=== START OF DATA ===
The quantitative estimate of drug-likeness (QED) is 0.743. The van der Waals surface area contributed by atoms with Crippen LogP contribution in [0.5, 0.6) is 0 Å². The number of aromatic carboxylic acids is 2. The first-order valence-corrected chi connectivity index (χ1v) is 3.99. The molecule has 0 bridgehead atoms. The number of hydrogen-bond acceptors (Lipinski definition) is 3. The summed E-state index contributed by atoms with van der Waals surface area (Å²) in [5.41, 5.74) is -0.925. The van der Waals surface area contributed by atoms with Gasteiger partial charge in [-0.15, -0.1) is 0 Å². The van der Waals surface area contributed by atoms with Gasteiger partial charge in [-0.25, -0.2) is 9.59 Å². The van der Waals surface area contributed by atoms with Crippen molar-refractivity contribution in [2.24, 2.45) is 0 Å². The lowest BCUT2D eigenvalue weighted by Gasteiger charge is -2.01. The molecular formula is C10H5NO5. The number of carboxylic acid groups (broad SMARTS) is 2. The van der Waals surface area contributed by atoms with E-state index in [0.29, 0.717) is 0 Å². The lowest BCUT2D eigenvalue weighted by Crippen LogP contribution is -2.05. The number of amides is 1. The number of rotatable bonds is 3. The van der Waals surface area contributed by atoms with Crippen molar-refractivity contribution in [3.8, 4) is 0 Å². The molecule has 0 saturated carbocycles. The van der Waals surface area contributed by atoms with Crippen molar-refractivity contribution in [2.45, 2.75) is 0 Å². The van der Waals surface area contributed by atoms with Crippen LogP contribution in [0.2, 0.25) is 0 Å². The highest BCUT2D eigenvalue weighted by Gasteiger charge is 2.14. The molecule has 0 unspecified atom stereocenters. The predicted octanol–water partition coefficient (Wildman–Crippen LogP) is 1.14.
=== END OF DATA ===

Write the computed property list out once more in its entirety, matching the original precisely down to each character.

The quantitative estimate of drug-likeness (QED) is 0.743. The van der Waals surface area contributed by atoms with Crippen LogP contribution in [0.5, 0.6) is 0 Å². The number of aromatic carboxylic acids is 2. The first-order valence-corrected chi connectivity index (χ1v) is 3.99. The molecule has 0 bridgehead atoms. The number of hydrogen-bond acceptors (Lipinski definition) is 3. The summed E-state index contributed by atoms with van der Waals surface area (Å²) in [5.41, 5.74) is -0.925. The van der Waals surface area contributed by atoms with Gasteiger partial charge in [-0.15, -0.1) is 0 Å². The van der Waals surface area contributed by atoms with Gasteiger partial charge in [-0.25, -0.2) is 9.59 Å². The van der Waals surface area contributed by atoms with Crippen molar-refractivity contribution in [2.24, 2.45) is 0 Å². The lowest BCUT2D eigenvalue weighted by Gasteiger charge is -2.01. The molecular formula is C10H5NO5. The number of carboxylic acid groups (broad SMARTS) is 2. The van der Waals surface area contributed by atoms with E-state index in [0.29, 0.717) is 0 Å². The lowest BCUT2D eigenvalue weighted by Crippen LogP contribution is -2.05. The number of amides is 1. The number of rotatable bonds is 3. The van der Waals surface area contributed by atoms with Crippen molar-refractivity contribution in [3.8, 4) is 0 Å². The molecule has 0 saturated carbocycles. The van der Waals surface area contributed by atoms with Crippen molar-refractivity contribution in [2.45, 2.75) is 0 Å². The van der Waals surface area contributed by atoms with Crippen LogP contribution in [0.2, 0.25) is 0 Å². The highest BCUT2D eigenvalue weighted by Gasteiger charge is 2.14. The molecule has 0 unspecified atom stereocenters. The predicted octanol–water partition coefficient (Wildman–Crippen LogP) is 1.14.